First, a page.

Poland’s Cereal Crops Remain Strong Feb. 10, 2014
Poland’s 2013 grains production is estimated at 28.4 million metric tons, the second consecutive year of very good cereals crops. Despite less acreage the level of total grain production only fell off 0.4 percent from last year’s record. Higher than average yields on winter cereals off-set smaller harvests on spring crops. In 2014 total winter cereals acreage remains on par with 2013 acreage. The general health of plants is assessed as good despite winter’s onset finally in January.
Area and production of grains
In 2013 total domestic cereal production (including corn) amounted to 28.4 million metric tons (MMT), a 0.4 percent decrease in comparison with the previous year. However this level of output exceeds the average cereal production achieved in the years 2006-2010 by 6.3 percent.
In 2013, the decline in cereal production resulted from a smaller acreage planted than in the previous year. In 2013, area sown amounted to 7.5 million hectares (Ha) or 2.6 percent less than that sown in 2012. In comparison to the years 2006-10, acreage of cereals in Poland decreased by 9.7 percent, or by about 0.8 million Ha. There is an ongoing process of cereal production intensification in Poland. Despite decreasing crop area, grain production has been showing an upward trend since Poland’s EU accession.
In 2013 production of winter crops increased by 28 percent in relation to the year 2012. Winter grains yielded significantly higher than the average of previous years. Production of spring cereals decreased by 30 percent, which was caused by a late spring which led to delays in sowings and low yields. Despite adverse weather conditions in spring and early summer (floods, heavy rains) the remaining vegetation period was favorable enough for the plants to recover. The average yield for both winter and spring cereals was estimated at 2.7 percent higher than last year and amounted to 3.8 MT per Ha.
The structure of cereal production has changed in the last three years in Poland. Over this time corn acreage expanded and its share in grain production increased rapidly. In 2012, corn share of total crop production increased significantly – to 14.4 percent, up from 2011 level of 9.3 percent.
Technological advances in cultivation methods are important factors for advancing yields. Demand from the bio-fuel sector has been the main impetus for the development of the corn crop. In Poland corn is the basic raw material for bio-ethanol production. In 2012 Poland produced a record of almost four million tons of corn (67 percent more than produced in 2011). According to government data, the year 2013 set another record with production of four million tons – the highest level in history.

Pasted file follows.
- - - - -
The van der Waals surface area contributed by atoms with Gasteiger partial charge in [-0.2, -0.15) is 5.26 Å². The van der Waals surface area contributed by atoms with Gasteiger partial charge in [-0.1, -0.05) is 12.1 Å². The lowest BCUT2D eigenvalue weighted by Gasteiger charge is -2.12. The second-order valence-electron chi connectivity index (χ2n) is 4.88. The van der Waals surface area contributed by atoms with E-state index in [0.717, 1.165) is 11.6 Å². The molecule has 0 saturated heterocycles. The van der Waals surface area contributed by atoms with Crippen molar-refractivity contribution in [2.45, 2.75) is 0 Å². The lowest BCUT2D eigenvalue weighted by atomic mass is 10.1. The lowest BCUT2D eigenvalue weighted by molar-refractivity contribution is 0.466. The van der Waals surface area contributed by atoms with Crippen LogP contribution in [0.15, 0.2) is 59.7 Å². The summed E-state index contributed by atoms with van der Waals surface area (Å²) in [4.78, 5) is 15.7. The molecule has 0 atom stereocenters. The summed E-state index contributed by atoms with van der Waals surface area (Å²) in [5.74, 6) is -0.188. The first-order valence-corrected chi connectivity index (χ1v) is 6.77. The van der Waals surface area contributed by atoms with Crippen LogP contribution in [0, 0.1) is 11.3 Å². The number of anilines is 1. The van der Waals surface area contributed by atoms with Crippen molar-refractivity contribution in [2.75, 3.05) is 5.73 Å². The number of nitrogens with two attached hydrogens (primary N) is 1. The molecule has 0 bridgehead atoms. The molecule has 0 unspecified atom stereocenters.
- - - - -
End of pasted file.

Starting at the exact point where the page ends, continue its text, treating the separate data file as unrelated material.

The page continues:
There are differences in estimations for the 2013 corn crop between the government’s Main Statistical Office (MSO) and the stakeholders. According to the industry 2013 corn production was lower than in the previous year by 2.5 percent, resulting from the lower assessed average yield (-13 percent) and by decreased acreage. According to the MSO in 2013 the average corn yield was 10.5 percent lower than in 2012 yielding 6.58 MT per Ha.
Wheat harvest in 2013 was estimated at 9.5 MMT, 10.4 percent higher than in 2012. The year 2012 was very unfavorable for wheat producers in Poland, due to unexpected loss of winter wheat crop. Due to the late freeze harvested acreage was reduced by 558 thousand hectares, or by 29 percent. In 2012 wheat production decreased significantly, by about 8 percent in relation to 2011. Despite the higher 2013 harvest, the total supply of wheat in the season 2013/14 will be close to that from the previous year due to the low initial stock level.
For 2014, the preliminary MSO’s assessment of winter cereals acreage sown is on par of previous years at 4.4 million hectares. Winter triticale acreage is up by six percent, barley remains flat, but rye, winter wheat, and winter mixed grains are down one percent, three percent and 40 percent, respectively.
Poland has experienced an unusually mild winter through mid-January 2014 with temperatures remaining above freezing. Since mid-January temperatures dropped to mostly single digits at night. However the sudden weather change has not affected plants to date as the general condition of winter crops remains similar to that reported this time of year in previous years. Winter wheat, which is particularly sensitive to sudden changes in temperature, appears to be in good shape with a solid crop still expected